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Thread: Size of mats

  1. #11
    colrehogan's Avatar
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    Thanks for all the replies. For my 4x5 contact prints, they are on 8.5 x 11 paper. My 8x10 contact prints are on 11x14 paper. Why do so many of you like so much extra space around your pics? Is this something you learn in a class or just have found through personal preference and looking at others' work?
    Diane

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  2. #12
    Flotsam's Avatar
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    For decorating, A large frame with a lot of mat space separating the print from its surroundings can be very dramatic and attractive. What I can't stand is matting as it's own art form. When someone looks at the picture and says, "Wow! Get a load of that mat!" Once I had a couple of prints used in a Nielson/Bainbridge ad. When I got them back they were in large frames and oh-so creatively professionally multiple matted in various tones. (Of course... they were selling frames and matboard, not photographs). I refused to hang it back up on my wall until I tore it out of the frame and re-matted it in a sensible white single mat.
    That is called grain. It is supposed to be there.
    =Neal W.=

  3. #13
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    Quote Originally Posted by colrehogan
    Thanks for all the replies. For my 4x5 contact prints, they are on 8.5 x 11 paper. My 8x10 contact prints are on 11x14 paper. Why do so many of you like so much extra space around your pics? Is this something you learn in a class or just have found through personal preference and looking at others' work?
    I like my images to be looked at based on the image. When the image is displayed in a field of white it--to me--seems to stand more on its own merits as opposed toone size up matting and framing which lets the surroundings (the wall, room, etc.) dictate mood--to me. This is different for different people, but I find large classic white overmats in black matte frames to be my preferred means of display.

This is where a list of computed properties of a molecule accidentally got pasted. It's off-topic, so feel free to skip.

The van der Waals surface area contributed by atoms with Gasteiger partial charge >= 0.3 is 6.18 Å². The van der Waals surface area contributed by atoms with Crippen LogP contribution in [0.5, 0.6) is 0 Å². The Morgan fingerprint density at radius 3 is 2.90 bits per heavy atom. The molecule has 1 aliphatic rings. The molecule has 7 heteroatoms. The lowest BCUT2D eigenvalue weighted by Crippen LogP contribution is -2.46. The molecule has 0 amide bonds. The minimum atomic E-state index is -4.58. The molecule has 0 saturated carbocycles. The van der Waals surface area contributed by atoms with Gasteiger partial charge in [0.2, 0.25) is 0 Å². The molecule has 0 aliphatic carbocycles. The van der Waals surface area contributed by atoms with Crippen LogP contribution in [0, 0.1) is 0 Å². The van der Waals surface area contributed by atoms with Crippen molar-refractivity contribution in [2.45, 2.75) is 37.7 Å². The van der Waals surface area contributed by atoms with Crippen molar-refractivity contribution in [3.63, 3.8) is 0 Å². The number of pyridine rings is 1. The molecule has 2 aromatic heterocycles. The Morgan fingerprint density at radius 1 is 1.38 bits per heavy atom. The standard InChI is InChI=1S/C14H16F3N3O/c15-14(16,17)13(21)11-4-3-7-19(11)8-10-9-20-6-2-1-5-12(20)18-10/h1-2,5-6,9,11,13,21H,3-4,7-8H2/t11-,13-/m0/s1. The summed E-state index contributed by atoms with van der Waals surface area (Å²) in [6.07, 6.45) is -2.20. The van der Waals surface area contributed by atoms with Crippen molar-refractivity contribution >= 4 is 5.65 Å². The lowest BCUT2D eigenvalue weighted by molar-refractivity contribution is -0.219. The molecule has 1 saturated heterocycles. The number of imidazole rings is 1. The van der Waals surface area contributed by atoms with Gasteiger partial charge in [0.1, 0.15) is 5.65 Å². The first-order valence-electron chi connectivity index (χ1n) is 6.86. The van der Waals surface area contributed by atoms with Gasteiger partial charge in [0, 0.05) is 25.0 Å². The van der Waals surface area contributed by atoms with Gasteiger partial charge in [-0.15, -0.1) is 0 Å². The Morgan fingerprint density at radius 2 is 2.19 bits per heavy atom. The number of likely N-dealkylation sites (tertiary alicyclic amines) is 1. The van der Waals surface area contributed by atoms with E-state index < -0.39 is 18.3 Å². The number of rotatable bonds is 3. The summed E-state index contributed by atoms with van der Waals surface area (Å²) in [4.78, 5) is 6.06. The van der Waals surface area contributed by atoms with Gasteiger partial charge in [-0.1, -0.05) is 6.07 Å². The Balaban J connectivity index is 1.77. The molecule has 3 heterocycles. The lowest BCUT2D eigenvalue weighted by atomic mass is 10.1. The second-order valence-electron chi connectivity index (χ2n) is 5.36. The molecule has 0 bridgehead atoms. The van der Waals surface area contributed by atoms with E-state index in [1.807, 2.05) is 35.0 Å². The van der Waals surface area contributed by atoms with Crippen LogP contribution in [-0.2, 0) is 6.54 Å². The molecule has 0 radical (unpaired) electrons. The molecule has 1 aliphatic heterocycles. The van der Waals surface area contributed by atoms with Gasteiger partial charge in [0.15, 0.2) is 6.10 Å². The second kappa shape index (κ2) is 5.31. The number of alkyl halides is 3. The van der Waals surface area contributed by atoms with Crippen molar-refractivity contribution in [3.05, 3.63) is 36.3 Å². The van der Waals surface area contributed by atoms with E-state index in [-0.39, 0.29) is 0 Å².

Let's see what I've got in the magic trash can for Mateo!

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  4. #14
    VoidoidRamone's Avatar
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    I ususally print 8x10 (or print smaller on a sheet of 8x10). And I usually mat on 16x20 vertically (even if the photo is horizontal)- and I weight the bottom a decent amount. I think it looks nice and organized when you are looking at a series of prints and they all have the same size mat and all the mats are vertical. I also prefer a simple white over-mat (window). And lastly, I usually have a white border around the print itself- so for instance printing 6x7.5 on 8x10, and cutting the window about 6.5x8. I choose to mat bigger because like Neal said it's "dramatic and attractive".
    -Grant

  5. #15

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    For 8X10 print, 13X15 window mat; 11X14 in 16X20 over mat; and 16X20 print in 24X28 over mat. Seems to give a reasonable amount of visual space around the prints. Too much mat space calls attention to the print size.
    Last edited by doughowk; 01-20-2005 at 07:05 AM. Click to view previous post history.
    van Huyck Photo
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  6. #16
    djklmnop's Avatar
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    My prints usually end up smaller than the actual paper.. So 8x10 would be trimmed down to around 7x9, so it looks pretty okay on 11x14 framing. It depends on wallspace too.. A huge wall is gonna look rediculous with one tiny print in the middle. So larger matting/framing helps that space.. But I've seen some great setup where there were a number of smaller frames put together to fill the wall.. I usually do one size up since most of my work ends up being sold. If I do it for myself, I enjoy bigger matts. It isolates the viewer to the actual photo better, just like an 8-ply cutout, looks so nice.
    Money is not the problem. The problem is, I don't have any.

  7. #17

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    Quote Originally Posted by Flotsam